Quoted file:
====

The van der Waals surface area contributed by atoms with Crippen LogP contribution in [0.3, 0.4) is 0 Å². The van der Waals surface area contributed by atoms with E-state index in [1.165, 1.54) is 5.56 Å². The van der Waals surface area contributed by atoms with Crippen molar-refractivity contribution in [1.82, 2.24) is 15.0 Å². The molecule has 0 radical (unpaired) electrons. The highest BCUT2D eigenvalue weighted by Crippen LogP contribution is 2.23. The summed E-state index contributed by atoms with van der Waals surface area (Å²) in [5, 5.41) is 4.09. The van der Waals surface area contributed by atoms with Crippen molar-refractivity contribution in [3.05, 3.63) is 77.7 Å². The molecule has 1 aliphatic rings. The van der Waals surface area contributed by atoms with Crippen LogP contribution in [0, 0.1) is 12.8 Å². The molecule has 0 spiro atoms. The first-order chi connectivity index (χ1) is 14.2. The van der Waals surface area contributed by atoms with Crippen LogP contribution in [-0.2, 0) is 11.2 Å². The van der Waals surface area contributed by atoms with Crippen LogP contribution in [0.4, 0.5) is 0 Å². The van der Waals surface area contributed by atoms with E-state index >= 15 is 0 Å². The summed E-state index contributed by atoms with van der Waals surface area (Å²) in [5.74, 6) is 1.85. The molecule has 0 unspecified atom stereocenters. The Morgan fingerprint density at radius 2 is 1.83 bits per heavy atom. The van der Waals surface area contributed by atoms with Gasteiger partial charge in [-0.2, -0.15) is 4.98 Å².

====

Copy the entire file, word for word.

The van der Waals surface area contributed by atoms with Crippen LogP contribution in [0.3, 0.4) is 0 Å². The van der Waals surface area contributed by atoms with E-state index in [1.165, 1.54) is 5.56 Å². The van der Waals surface area contributed by atoms with Crippen molar-refractivity contribution in [1.82, 2.24) is 15.0 Å². The molecule has 0 radical (unpaired) electrons. The highest BCUT2D eigenvalue weighted by Crippen LogP contribution is 2.23. The summed E-state index contributed by atoms with van der Waals surface area (Å²) in [5, 5.41) is 4.09. The van der Waals surface area contributed by atoms with Crippen molar-refractivity contribution in [3.05, 3.63) is 77.7 Å². The molecule has 1 aliphatic rings. The van der Waals surface area contributed by atoms with Crippen LogP contribution in [0, 0.1) is 12.8 Å². The molecule has 0 spiro atoms. The first-order chi connectivity index (χ1) is 14.2. The van der Waals surface area contributed by atoms with Crippen LogP contribution in [-0.2, 0) is 11.2 Å². The van der Waals surface area contributed by atoms with Crippen LogP contribution in [0.4, 0.5) is 0 Å². The van der Waals surface area contributed by atoms with E-state index >= 15 is 0 Å². The summed E-state index contributed by atoms with van der Waals surface area (Å²) in [5.74, 6) is 1.85. The molecule has 0 unspecified atom stereocenters. The Morgan fingerprint density at radius 2 is 1.83 bits per heavy atom. The van der Waals surface area contributed by atoms with Gasteiger partial charge in [-0.2, -0.15) is 4.98 Å².